Having decided on the sort of enterprise to which you are most suited, the next stage is to analyse where you intend to carry out the enterprise.
With the urban kitchen or shed the choices are fairly clear: cooking in one, woodwork, pottery and other bench crafts in the other. Spinning only occupies a space some four feet square and weaving not much more, depending on the size of loom. These are all traditional country-style occupations from which you can earn money in an urban setting.
The most shabby looking buildings are valuable if they suit the enterprise you have in mind. Sheep like plenty of ventilation if housed; hay and straw can be stored in not much more than a roof on legs. Cattle also thrive in fresh air if you have room to keep them.
With solid buildings, like stables, solid-sided barns and so on, the choice of enterprise increases to include pig- or poultry-keeping.
Some buildings make the choice easy. We bought a property once with a pig farm on it. There was a farrowing house (a maternity unit), pens for the sows and fattening pens for porkers. To build that from scratch would have cost us more than we paid for the house and buildings so the asset was extremely valuable to us. When we sold the house and pig farm many years later the new owner knocked the whole lot down because the asset had no value for him. We just wished we could have transported the buildings. A dairy or similar building has beautifully lined walls, it is ideal for milk or other food production, drains will have been laid to carry water well away - that is assuming, of course, that whoever constructed the dairy did as they were meant to. Even the dirtiest old dairies tend to respond miraculously to some tender loving care and a great deal of soap and water.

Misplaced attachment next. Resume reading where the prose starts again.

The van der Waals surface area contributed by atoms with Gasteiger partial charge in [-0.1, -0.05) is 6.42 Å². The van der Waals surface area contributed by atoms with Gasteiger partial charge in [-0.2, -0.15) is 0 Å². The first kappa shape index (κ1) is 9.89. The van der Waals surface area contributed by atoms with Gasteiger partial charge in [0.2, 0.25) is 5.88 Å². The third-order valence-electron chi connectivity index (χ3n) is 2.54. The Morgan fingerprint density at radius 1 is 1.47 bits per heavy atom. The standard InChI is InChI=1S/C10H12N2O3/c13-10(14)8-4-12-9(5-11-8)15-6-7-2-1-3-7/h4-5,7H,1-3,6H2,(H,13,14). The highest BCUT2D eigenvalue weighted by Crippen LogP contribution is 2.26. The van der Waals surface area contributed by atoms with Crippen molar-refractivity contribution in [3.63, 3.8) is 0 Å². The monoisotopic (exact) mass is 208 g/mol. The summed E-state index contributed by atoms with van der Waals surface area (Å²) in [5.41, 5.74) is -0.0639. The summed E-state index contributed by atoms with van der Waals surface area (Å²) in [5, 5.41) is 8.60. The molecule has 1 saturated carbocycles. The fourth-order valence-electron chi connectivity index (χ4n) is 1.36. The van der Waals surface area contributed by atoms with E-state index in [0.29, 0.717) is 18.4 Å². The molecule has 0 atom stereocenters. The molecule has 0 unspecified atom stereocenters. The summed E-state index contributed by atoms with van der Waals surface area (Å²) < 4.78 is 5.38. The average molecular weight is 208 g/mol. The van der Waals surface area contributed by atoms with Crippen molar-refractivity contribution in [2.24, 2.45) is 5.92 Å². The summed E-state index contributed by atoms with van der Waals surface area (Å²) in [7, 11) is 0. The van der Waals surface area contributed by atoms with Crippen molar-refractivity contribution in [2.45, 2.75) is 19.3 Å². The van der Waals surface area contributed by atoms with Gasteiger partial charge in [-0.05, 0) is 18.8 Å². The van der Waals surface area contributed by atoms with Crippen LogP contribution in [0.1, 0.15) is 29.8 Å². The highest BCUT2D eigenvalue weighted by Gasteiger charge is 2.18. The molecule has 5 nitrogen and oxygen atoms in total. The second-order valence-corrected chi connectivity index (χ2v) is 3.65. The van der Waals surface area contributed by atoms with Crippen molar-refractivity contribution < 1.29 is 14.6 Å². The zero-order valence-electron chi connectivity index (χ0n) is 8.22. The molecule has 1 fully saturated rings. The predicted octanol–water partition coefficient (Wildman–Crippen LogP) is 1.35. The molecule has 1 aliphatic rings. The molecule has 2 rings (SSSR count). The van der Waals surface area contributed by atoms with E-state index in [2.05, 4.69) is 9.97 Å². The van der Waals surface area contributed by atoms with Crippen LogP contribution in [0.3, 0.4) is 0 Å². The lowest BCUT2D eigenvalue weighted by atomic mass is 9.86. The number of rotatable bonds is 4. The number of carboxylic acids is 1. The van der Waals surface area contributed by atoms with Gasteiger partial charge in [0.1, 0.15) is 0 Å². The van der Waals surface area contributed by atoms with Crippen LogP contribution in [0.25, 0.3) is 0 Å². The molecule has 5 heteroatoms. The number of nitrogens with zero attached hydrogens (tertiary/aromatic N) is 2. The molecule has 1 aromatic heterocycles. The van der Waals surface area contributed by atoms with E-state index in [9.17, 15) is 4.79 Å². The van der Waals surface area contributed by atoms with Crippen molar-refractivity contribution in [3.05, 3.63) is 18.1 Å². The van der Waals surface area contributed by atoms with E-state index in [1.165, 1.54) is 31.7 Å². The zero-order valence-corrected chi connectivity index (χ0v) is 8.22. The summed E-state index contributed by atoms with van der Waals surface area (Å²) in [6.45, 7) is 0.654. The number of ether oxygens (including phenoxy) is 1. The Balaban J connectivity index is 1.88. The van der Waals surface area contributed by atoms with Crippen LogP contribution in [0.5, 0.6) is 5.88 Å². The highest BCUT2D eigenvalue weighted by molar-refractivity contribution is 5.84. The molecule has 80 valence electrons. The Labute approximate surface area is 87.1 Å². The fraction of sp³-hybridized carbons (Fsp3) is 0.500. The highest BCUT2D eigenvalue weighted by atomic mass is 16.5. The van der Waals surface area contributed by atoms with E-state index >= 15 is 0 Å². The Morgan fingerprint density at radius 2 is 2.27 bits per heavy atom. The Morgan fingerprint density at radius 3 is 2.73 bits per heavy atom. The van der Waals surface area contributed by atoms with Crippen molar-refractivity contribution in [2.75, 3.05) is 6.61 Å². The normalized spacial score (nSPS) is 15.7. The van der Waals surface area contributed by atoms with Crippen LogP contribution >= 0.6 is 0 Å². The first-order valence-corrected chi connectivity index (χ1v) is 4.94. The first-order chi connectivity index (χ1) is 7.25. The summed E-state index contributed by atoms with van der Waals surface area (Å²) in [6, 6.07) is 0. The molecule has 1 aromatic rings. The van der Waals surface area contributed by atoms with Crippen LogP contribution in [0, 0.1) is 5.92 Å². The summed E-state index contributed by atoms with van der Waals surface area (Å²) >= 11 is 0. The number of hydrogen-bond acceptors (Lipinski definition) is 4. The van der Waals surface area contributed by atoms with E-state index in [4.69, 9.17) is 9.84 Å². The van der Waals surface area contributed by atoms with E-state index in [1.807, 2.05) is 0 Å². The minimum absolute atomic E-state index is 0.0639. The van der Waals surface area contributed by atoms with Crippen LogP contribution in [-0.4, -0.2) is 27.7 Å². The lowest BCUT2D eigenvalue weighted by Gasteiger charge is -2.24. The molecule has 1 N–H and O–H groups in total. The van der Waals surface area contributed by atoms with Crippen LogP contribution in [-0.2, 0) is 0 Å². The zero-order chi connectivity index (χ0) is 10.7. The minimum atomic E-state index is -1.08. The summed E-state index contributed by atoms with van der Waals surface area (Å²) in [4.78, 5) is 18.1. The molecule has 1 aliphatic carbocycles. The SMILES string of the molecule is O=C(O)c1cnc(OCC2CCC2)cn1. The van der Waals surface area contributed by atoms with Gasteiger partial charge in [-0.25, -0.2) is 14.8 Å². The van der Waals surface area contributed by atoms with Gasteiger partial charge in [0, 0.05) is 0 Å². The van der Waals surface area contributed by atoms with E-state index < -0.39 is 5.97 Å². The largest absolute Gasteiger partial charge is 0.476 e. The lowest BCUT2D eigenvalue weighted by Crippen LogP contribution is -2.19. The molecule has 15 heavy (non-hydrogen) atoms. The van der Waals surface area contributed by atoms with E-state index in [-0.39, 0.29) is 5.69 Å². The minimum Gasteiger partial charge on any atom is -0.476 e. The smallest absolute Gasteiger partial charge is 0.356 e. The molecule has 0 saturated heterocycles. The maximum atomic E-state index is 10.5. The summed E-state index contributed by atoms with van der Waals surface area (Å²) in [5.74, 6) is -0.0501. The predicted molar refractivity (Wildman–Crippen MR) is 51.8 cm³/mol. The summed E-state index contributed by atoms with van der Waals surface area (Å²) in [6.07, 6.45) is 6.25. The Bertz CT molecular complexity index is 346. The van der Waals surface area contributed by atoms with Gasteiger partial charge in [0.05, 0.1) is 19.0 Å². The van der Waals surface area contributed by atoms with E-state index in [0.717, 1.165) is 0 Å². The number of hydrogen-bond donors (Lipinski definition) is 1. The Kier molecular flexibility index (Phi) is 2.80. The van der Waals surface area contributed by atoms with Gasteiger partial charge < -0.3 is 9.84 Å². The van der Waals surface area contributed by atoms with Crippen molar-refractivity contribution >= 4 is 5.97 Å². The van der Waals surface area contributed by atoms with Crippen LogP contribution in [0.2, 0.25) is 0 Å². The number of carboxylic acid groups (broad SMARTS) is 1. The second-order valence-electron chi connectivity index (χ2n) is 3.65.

If you have a range of glasshouses then their value is dependent on their condition. Acres and acres of glasshouses have fallen into disrepair. Almost inevitably it is then cheaper to pull them all down and erect polytunnels. Having said that, it is cheaper still more often a liability than an asset.
With a great many buildings of all sorts of shapes and sizes your choice is governed by the land, if any, that you also have. Many enterprises with livestock can be carried out without land whereas some, like sheep-keeping, are really only practicable if there is land in the summer. Of course, the land does not have to be with the buildings. Many sheep and cattle farmers rent land to which they travel to check their livestock. With a lot of land and buildings you can either separate the two, running intensive livestock in the buildings and farming the land, or you can use the buildings with the land, for inwintering livestock and so on.